Interconnected trails network to provide alternate means of transportation for region

September 27, 2017 1:50 PM | Anonymous member (Administrator)

Source: Soapbox Media, Allison Smith Cohen

What if there was a healthy, affordable, environmentally-friendly way to get to work? What if you could skip the headache of traffic every morning?

CROWN, formally known as the Cincinnati Riding or Walking Network, is a series of trails that loops and connects Cincinnati’s existing biking and walking trails. Interact for Health funds the promotion of CROWN, highlighting the collaboration of nonprofit, government agencies and transportation organizations to expand and promote the trail network.

Wade Johnston is the director of Tri-State Trails, a Green Umbrella initiative that's committed to connecting and expanding the region's trail system. Tri-State Trails is one of the many organizations working to make CROWN a reality. Johnston says that CROWN will connect neighborhoods, taking us back to the basics of transportation and recreation.

“What better way to connect neighborhoods than to connect trails?” he asks.

The CROWN network also keeps us competitive with similar efforts happening in Louisville, Columbus and Cleveland, which are also building ways to actively transport their citizens to their destinations.

The CROWN is founded on five pillars of benefits to our city:

  • Active transportation: “Forty percent of car rides in an urban environment are trips that are two miles or less,” says Frank Henson, the chair for Tri-State Trails. The idea is to get people safely between destinations without a car.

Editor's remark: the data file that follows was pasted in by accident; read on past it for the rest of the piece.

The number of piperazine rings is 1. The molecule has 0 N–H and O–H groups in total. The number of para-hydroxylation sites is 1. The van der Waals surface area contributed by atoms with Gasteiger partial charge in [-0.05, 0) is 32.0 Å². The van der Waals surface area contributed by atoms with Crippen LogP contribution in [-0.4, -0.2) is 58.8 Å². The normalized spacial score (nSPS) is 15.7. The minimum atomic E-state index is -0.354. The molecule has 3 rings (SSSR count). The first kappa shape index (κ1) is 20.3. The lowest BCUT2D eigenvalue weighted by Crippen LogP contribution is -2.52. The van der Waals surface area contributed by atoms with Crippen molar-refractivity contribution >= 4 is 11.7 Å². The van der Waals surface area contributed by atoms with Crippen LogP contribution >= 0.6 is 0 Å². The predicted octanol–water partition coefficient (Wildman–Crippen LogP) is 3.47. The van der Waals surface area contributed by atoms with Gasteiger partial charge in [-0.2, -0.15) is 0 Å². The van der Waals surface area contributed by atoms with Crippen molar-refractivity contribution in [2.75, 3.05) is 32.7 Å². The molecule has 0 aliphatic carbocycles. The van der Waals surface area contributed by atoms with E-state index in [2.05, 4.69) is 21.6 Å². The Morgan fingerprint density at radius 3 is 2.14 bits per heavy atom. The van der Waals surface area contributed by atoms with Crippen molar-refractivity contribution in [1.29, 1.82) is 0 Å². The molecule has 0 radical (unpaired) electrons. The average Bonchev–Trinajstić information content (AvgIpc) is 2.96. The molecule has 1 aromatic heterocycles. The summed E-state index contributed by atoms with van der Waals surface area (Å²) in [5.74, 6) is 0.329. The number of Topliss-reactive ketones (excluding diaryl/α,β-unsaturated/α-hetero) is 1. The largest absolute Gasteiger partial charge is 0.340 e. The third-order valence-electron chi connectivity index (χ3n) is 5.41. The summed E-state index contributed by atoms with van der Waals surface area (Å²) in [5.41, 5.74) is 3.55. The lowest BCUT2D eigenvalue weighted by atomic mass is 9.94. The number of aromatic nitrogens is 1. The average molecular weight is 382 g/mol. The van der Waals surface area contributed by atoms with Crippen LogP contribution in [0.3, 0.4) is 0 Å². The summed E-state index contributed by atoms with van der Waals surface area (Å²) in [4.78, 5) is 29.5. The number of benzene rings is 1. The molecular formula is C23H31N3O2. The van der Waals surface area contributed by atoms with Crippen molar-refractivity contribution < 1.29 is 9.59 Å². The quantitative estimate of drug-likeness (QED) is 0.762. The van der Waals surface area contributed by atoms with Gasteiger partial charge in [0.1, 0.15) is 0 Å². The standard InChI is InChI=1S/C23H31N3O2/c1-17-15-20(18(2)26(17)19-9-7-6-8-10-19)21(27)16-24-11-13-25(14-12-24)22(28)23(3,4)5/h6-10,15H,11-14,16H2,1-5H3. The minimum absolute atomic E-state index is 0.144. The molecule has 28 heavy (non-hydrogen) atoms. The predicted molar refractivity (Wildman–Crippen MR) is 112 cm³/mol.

• Economic development: “There’s already evidence that trails increase property values,” Johnston says, pointing out the examples of development happening along the Little Miami Trail.
  • Public health: “Ohio and Kentucky are near the bottom of public health rankings for cardiovascular disease and diabetes,” says Johnston. “If we can make it an easy choice to bike or walk every day, it can reduce healthcare costs collectively.”
  • Transportation equity: Providing biking or walking options to impoverished areas can provide additional connectivity to people who don’t have access to a car.
  • Environmental sustainability: “We have some of the worst air quality here in Cincinnati and fumes from cars contribute to that,” Johnston says. Walking and biking will have the added benefit of improving air quality and lowering the instances of pulmonary diseases.

The work for the CROWN network is ongoing, with 48 miles of the 104-mile network already built. The vision is to have the entire network completed in 5-10 years.

Meanwhile, citizens can enjoy the portions of the CROWN that already exist (check out the map below). A detailed map can be found on CROWN's website.



“It’s very appropriate for the Queen City to have a CROWN,” Johnston adds.


Powered by Wild Apricot Membership Software